by Christine Edwards
The New Standard for Florida Students
FCAT (Florida Comprehensive Assessment Test) used to be a term that fired up Floridian students and teachers to hit the books hard. The 2014-2015 school year bids farewell to the FCAT and welcomes a new assessment that challenges students with a higher level of rigor in a markedly different format. In a press release issued in March of 2014, the Florida Department of Education (FDOE) stated that the new standards and assessments were a necessary departure from the national PARCC Consortium. This move ensured “a specifically designed” test that would meet “Florida’s needs without federal intervention.”
The new tests assess students on the Florida Standards, which replaced the Common Core State Standards in Math and English Language Arts (ELA) this year. The new standards differ from Common Core, but not radically.
The Florida Standards Assessment (FSA) is so new that critical information, such as how the test will be scored, remains unknown. Dr. Karen Schafer, director of accountability and testing at Brevard Public Schools, recognizes the challenges Space Coast teachers and children face. “There is a tremendous learning curve for all of us with this new testing system.”
Many of the new assessments and standards defy traditional paper and pencil memorization style tests and challenge students to demonstrate abilities to apply learned concepts and then show their work on computers. Tech savvy has become essential for Floridian students, as they now must demonstrate computer proficiency to pass their annual standardized assessments.
The FDOE has adopted a plan for rapid integration of computer based testing in Florida in lieu of the paper-based assessments currently taken by students in certain grades in particular subjects across the state. All math and ELA test components will be administered online come the 2017-2018 school year. Brevard County testing coordinators have been attending trainings to become proficient in administering the assessments so that they can train and prepare test administrators by the spring.
Testing will begin in March when 4th through 11th grade students take the writing component of the FSA. In prior years, only 4th, 8th, and 10th grade students sat for writing assessments, but many students will take additional tests this year. In fact, in recent years, 11th grade students did not take state-standardized tests, but they will sit for two this April, when all components of the FSA (aside from writing) are administered.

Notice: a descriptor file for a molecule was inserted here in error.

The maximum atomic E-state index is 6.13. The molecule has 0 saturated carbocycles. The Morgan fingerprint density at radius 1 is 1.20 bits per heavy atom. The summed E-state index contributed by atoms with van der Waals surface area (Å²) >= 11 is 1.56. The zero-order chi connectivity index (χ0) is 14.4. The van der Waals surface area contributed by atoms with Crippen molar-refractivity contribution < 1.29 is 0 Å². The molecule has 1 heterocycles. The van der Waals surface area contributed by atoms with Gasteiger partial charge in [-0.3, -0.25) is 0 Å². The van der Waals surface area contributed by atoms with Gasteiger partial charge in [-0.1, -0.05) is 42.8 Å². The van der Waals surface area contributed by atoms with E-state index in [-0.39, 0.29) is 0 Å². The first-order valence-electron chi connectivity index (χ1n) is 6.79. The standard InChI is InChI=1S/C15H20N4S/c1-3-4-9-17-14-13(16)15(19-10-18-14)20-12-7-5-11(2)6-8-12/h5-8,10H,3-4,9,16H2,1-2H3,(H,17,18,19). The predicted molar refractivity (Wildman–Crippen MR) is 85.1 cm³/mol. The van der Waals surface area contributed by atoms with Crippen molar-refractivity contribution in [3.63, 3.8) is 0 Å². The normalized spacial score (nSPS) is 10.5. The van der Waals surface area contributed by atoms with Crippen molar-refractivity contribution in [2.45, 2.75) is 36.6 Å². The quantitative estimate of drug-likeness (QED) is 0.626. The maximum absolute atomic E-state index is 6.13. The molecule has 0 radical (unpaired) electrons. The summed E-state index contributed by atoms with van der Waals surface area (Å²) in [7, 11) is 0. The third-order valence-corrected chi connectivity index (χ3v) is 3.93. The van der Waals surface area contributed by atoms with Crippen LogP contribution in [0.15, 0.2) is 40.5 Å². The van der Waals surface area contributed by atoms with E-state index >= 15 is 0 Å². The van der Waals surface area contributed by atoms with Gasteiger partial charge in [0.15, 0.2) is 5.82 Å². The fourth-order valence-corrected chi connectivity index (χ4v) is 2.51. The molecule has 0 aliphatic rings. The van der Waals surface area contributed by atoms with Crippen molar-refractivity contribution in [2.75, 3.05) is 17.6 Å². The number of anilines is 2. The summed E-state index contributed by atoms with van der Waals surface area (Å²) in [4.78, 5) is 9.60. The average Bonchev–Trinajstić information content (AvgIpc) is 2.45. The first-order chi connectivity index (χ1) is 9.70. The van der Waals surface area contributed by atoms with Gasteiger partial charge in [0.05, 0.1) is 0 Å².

Some holdovers from FCAT will remain until all portions of the FSA are available. This year’s science tests for the 5th and 8th grades will be FCAT versions based on the Next Generation Sunshine State Standards (NGSSS).
Sections of the FSA introduce new skills assessments. The ELA component has
listening sections, which require students to listen to audio recordings and answer comprehension questions based on what they heard. For the writing assessment, students read a series of passages and type informative or opinion based responses, depending on their prompts. Students are encouraged to supply text-based evidence within their written responses, because citing text evidence is one of the major pushes in the ELA standards.
The FSA offer many interactive features that assess students not only on their surface level understandings of concepts, but also on their abilities to apply their knowledge to solve problems. The ELA assessments task students to perform line edits, type short answers, and respond to multimedia presentations using the computer. The math assessments direct students to graph lines, assemble graphs, and create formulas. Students must also organize items by using computer mice to click and drag them into patterns or fill graphs. For the computer based writing assessments, students will submit typewritten essays based on selected reading passages.
The FSA will demonstrate students’ abilities to apply the skills they have been taught inside classrooms in ways one couldn’t even imagine a couple of decades ago. In the midst of many uncertainties, one fact remains: computer literacy is a must for Florida students. According to the FDOE, “The new standards and assessments will enable students to be prepared for a technical post-secondary education, college and the competitive national and global workforce of today.”